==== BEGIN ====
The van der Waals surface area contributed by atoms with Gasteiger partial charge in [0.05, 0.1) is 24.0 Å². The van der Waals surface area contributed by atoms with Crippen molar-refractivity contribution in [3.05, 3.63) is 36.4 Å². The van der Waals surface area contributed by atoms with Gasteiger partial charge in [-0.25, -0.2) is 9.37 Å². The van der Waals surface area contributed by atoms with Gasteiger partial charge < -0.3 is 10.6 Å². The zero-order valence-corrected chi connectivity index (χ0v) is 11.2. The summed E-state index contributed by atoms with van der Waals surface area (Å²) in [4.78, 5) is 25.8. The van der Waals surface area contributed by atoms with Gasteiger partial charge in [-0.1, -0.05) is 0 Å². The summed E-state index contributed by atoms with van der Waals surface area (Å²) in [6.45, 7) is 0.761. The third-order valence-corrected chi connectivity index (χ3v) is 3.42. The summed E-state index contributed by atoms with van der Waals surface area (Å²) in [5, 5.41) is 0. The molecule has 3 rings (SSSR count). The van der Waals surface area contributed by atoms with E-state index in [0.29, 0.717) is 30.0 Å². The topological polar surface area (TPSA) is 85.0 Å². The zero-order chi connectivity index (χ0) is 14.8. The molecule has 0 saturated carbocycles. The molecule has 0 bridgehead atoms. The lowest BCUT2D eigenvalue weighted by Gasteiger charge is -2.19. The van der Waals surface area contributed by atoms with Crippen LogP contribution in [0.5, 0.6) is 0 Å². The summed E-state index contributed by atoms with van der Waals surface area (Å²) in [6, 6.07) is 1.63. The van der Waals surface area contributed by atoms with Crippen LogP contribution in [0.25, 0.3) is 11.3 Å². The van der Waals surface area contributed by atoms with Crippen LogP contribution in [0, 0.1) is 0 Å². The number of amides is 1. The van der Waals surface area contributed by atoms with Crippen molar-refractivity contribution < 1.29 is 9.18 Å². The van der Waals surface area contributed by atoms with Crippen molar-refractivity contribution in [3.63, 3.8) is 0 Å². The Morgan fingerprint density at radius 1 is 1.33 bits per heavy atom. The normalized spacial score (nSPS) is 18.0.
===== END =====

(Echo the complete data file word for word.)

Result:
The van der Waals surface area contributed by atoms with Gasteiger partial charge in [0.05, 0.1) is 24.0 Å². The van der Waals surface area contributed by atoms with Crippen molar-refractivity contribution in [3.05, 3.63) is 36.4 Å². The van der Waals surface area contributed by atoms with Gasteiger partial charge in [-0.25, -0.2) is 9.37 Å². The van der Waals surface area contributed by atoms with Gasteiger partial charge < -0.3 is 10.6 Å². The zero-order valence-corrected chi connectivity index (χ0v) is 11.2. The summed E-state index contributed by atoms with van der Waals surface area (Å²) in [4.78, 5) is 25.8. The van der Waals surface area contributed by atoms with Gasteiger partial charge in [-0.1, -0.05) is 0 Å². The summed E-state index contributed by atoms with van der Waals surface area (Å²) in [6.45, 7) is 0.761. The third-order valence-corrected chi connectivity index (χ3v) is 3.42. The summed E-state index contributed by atoms with van der Waals surface area (Å²) in [5, 5.41) is 0. The molecule has 3 rings (SSSR count). The van der Waals surface area contributed by atoms with E-state index in [0.29, 0.717) is 30.0 Å². The topological polar surface area (TPSA) is 85.0 Å². The zero-order chi connectivity index (χ0) is 14.8. The molecule has 0 saturated carbocycles. The molecule has 0 bridgehead atoms. The lowest BCUT2D eigenvalue weighted by Gasteiger charge is -2.19. The van der Waals surface area contributed by atoms with Crippen LogP contribution in [0.5, 0.6) is 0 Å². The summed E-state index contributed by atoms with van der Waals surface area (Å²) in [6, 6.07) is 1.63. The van der Waals surface area contributed by atoms with Crippen LogP contribution in [0.25, 0.3) is 11.3 Å². The van der Waals surface area contributed by atoms with Crippen LogP contribution in [0, 0.1) is 0 Å². The number of amides is 1. The van der Waals surface area contributed by atoms with Crippen molar-refractivity contribution < 1.29 is 9.18 Å². The van der Waals surface area contributed by atoms with Crippen molar-refractivity contribution in [3.63, 3.8) is 0 Å². The Morgan fingerprint density at radius 1 is 1.33 bits per heavy atom. The normalized spacial score (nSPS) is 18.0.